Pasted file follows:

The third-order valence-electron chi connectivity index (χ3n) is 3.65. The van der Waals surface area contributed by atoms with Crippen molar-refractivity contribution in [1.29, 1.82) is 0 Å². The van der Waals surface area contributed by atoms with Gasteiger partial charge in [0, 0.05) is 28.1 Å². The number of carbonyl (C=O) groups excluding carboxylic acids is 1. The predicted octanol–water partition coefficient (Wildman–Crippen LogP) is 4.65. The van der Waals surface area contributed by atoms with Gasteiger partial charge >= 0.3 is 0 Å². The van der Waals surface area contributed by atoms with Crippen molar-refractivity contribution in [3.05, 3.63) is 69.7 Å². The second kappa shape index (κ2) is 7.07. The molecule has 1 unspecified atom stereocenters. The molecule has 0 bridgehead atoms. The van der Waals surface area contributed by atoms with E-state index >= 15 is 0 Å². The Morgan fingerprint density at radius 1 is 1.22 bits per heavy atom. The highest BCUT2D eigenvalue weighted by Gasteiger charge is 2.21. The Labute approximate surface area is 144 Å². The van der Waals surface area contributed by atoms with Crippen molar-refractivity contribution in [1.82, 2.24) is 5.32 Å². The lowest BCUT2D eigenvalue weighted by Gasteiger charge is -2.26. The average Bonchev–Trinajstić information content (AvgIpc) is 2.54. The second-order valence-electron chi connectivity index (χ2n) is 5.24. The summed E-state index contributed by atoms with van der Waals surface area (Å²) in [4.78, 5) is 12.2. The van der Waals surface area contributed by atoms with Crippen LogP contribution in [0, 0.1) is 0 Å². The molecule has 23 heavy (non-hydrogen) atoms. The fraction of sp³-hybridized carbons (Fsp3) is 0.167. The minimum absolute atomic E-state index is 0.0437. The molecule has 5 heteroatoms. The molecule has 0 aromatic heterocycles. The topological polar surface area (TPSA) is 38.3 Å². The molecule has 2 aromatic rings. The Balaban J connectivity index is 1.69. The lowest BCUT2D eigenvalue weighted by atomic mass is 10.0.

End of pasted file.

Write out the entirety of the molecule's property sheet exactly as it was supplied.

The third-order valence-electron chi connectivity index (χ3n) is 3.65. The van der Waals surface area contributed by atoms with Crippen molar-refractivity contribution in [1.29, 1.82) is 0 Å². The van der Waals surface area contributed by atoms with Gasteiger partial charge in [0, 0.05) is 28.1 Å². The number of carbonyl (C=O) groups excluding carboxylic acids is 1. The predicted octanol–water partition coefficient (Wildman–Crippen LogP) is 4.65. The van der Waals surface area contributed by atoms with Gasteiger partial charge >= 0.3 is 0 Å². The van der Waals surface area contributed by atoms with Crippen molar-refractivity contribution in [3.05, 3.63) is 69.7 Å². The second kappa shape index (κ2) is 7.07. The molecule has 1 unspecified atom stereocenters. The molecule has 0 bridgehead atoms. The van der Waals surface area contributed by atoms with E-state index >= 15 is 0 Å². The Morgan fingerprint density at radius 1 is 1.22 bits per heavy atom. The highest BCUT2D eigenvalue weighted by Gasteiger charge is 2.21. The Labute approximate surface area is 144 Å². The van der Waals surface area contributed by atoms with Crippen molar-refractivity contribution in [1.82, 2.24) is 5.32 Å². The lowest BCUT2D eigenvalue weighted by Gasteiger charge is -2.26. The average Bonchev–Trinajstić information content (AvgIpc) is 2.54. The second-order valence-electron chi connectivity index (χ2n) is 5.24. The summed E-state index contributed by atoms with van der Waals surface area (Å²) in [4.78, 5) is 12.2. The van der Waals surface area contributed by atoms with Crippen LogP contribution in [0, 0.1) is 0 Å². The molecule has 23 heavy (non-hydrogen) atoms. The fraction of sp³-hybridized carbons (Fsp3) is 0.167. The minimum absolute atomic E-state index is 0.0437. The molecule has 5 heteroatoms. The molecule has 0 aromatic heterocycles. The topological polar surface area (TPSA) is 38.3 Å². The molecule has 2 aromatic rings. The Balaban J connectivity index is 1.69. The lowest BCUT2D eigenvalue weighted by atomic mass is 10.0.